A ransomware attack by the BlackMatter gang forced New Cooperative, an association of Iowa corn and soy farmers, to take their systems offline but it said it created workarounds to receive grain and distribute feed, a person close to the business said.
Member-owned New Cooperative said in a statement that the attack was “successfully contained” and that it had quickly notified law enforcement. It said it took its systems offline out of “an abundance of caution” and was working with data security professionals to quickly remedy the situation. It did not specify when the ransomware was activated.
The attack hit just as Iowa's corn and soy harvesting is getting under way.
Security researcher Allan Liska of Recorded Future said the criminals demanded a $5.9 million ransom for a decryptor key to unlock files they scrambled. He said a sample of their malware was uploaded to a research site either late Friday or early Saturday.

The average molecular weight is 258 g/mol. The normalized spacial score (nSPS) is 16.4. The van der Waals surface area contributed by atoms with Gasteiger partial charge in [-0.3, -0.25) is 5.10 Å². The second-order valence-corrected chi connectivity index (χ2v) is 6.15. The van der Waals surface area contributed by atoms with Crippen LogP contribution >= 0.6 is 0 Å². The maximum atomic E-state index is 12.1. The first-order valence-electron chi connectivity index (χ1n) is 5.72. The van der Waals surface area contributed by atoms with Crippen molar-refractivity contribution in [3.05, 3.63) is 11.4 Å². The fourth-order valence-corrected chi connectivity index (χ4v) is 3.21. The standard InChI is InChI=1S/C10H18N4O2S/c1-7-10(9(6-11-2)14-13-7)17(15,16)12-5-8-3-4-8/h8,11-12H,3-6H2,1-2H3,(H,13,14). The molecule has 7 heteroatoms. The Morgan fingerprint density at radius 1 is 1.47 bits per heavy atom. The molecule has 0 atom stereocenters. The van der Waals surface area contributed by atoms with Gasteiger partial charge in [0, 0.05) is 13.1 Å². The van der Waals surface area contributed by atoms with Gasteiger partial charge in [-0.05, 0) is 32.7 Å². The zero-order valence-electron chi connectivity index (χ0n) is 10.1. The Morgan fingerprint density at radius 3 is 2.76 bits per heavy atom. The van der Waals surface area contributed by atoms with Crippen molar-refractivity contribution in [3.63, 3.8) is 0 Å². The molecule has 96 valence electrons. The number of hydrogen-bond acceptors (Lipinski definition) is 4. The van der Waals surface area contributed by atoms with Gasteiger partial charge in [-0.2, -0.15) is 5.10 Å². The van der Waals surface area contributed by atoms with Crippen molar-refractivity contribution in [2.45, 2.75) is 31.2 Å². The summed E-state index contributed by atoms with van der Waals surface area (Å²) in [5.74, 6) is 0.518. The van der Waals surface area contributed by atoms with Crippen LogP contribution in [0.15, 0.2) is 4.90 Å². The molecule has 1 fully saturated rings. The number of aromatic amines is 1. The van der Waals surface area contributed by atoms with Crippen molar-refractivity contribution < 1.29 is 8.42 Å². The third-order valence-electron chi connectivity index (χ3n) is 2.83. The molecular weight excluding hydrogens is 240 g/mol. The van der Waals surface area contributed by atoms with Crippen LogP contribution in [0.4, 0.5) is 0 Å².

Security researchers believe BlackMatter may be a reconstituted version of the ransomware syndicate DarkSide that disrupted the Colonial Pipeline last spring then announced it was disbanding. BlackMatter claims on its darkweb site not to target critical infrastructure, though many would argue that New Cooperative is exactly that because it provides feed to livestock.
In a post on its darkweb site, BlackMatter threatened to publish 1 terabyte of data it claimed to have stolen from New Cooperative if its ransom demand was not paid by Saturday.
The person close to New Cooperative with knowledge of the case, speaking on condition they not be further identified, would not say whether a ransom was paid.
Based in Fort Dodge, Iowa, New Cooperative stores and markets the grain it collects and offers feed, fertilizer, crop protection and seed, according to its LinkedIn site.